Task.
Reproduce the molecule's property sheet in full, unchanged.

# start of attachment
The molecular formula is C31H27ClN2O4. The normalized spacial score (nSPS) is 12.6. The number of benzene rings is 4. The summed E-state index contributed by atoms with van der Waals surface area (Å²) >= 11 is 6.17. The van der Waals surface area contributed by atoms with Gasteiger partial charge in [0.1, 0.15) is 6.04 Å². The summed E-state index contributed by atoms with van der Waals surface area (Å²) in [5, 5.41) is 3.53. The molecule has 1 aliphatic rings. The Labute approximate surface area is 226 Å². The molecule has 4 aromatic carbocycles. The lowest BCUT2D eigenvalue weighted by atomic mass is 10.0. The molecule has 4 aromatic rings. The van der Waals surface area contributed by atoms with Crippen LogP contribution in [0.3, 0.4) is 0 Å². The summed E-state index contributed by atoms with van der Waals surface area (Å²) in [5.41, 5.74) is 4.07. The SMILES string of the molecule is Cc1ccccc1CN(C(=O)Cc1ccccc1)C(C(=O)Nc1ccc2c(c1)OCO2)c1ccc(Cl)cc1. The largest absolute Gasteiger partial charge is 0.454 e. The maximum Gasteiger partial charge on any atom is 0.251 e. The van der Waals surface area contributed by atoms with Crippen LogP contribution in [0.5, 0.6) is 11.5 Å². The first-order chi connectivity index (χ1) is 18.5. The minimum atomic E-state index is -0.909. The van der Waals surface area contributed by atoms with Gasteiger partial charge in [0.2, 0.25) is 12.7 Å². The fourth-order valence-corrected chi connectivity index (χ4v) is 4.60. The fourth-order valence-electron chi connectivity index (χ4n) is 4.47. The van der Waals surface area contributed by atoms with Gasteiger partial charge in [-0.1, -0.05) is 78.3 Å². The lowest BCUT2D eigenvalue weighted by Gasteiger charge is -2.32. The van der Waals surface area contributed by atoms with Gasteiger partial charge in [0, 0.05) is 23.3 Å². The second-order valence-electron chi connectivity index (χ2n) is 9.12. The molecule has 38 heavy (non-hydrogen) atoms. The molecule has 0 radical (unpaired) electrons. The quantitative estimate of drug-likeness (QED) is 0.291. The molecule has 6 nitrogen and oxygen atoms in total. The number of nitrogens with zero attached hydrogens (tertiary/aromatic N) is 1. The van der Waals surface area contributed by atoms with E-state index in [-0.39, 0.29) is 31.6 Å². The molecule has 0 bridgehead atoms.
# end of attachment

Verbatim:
The molecular formula is C31H27ClN2O4. The normalized spacial score (nSPS) is 12.6. The number of benzene rings is 4. The summed E-state index contributed by atoms with van der Waals surface area (Å²) >= 11 is 6.17. The van der Waals surface area contributed by atoms with Gasteiger partial charge in [0.1, 0.15) is 6.04 Å². The summed E-state index contributed by atoms with van der Waals surface area (Å²) in [5, 5.41) is 3.53. The molecule has 1 aliphatic rings. The Labute approximate surface area is 226 Å². The molecule has 4 aromatic carbocycles. The lowest BCUT2D eigenvalue weighted by atomic mass is 10.0. The molecule has 4 aromatic rings. The van der Waals surface area contributed by atoms with Crippen LogP contribution in [0.3, 0.4) is 0 Å². The summed E-state index contributed by atoms with van der Waals surface area (Å²) in [5.41, 5.74) is 4.07. The SMILES string of the molecule is Cc1ccccc1CN(C(=O)Cc1ccccc1)C(C(=O)Nc1ccc2c(c1)OCO2)c1ccc(Cl)cc1. The largest absolute Gasteiger partial charge is 0.454 e. The maximum Gasteiger partial charge on any atom is 0.251 e. The van der Waals surface area contributed by atoms with Crippen LogP contribution in [0.5, 0.6) is 11.5 Å². The first-order chi connectivity index (χ1) is 18.5. The minimum atomic E-state index is -0.909. The van der Waals surface area contributed by atoms with Gasteiger partial charge in [0.2, 0.25) is 12.7 Å². The fourth-order valence-corrected chi connectivity index (χ4v) is 4.60. The fourth-order valence-electron chi connectivity index (χ4n) is 4.47. The van der Waals surface area contributed by atoms with Gasteiger partial charge in [-0.1, -0.05) is 78.3 Å². The lowest BCUT2D eigenvalue weighted by Gasteiger charge is -2.32. The van der Waals surface area contributed by atoms with Gasteiger partial charge in [0, 0.05) is 23.3 Å². The second-order valence-electron chi connectivity index (χ2n) is 9.12. The molecule has 38 heavy (non-hydrogen) atoms. The molecule has 0 radical (unpaired) electrons. The quantitative estimate of drug-likeness (QED) is 0.291. The molecule has 6 nitrogen and oxygen atoms in total. The number of nitrogens with zero attached hydrogens (tertiary/aromatic N) is 1. The van der Waals surface area contributed by atoms with E-state index in [-0.39, 0.29) is 31.6 Å². The molecule has 0 bridgehead atoms.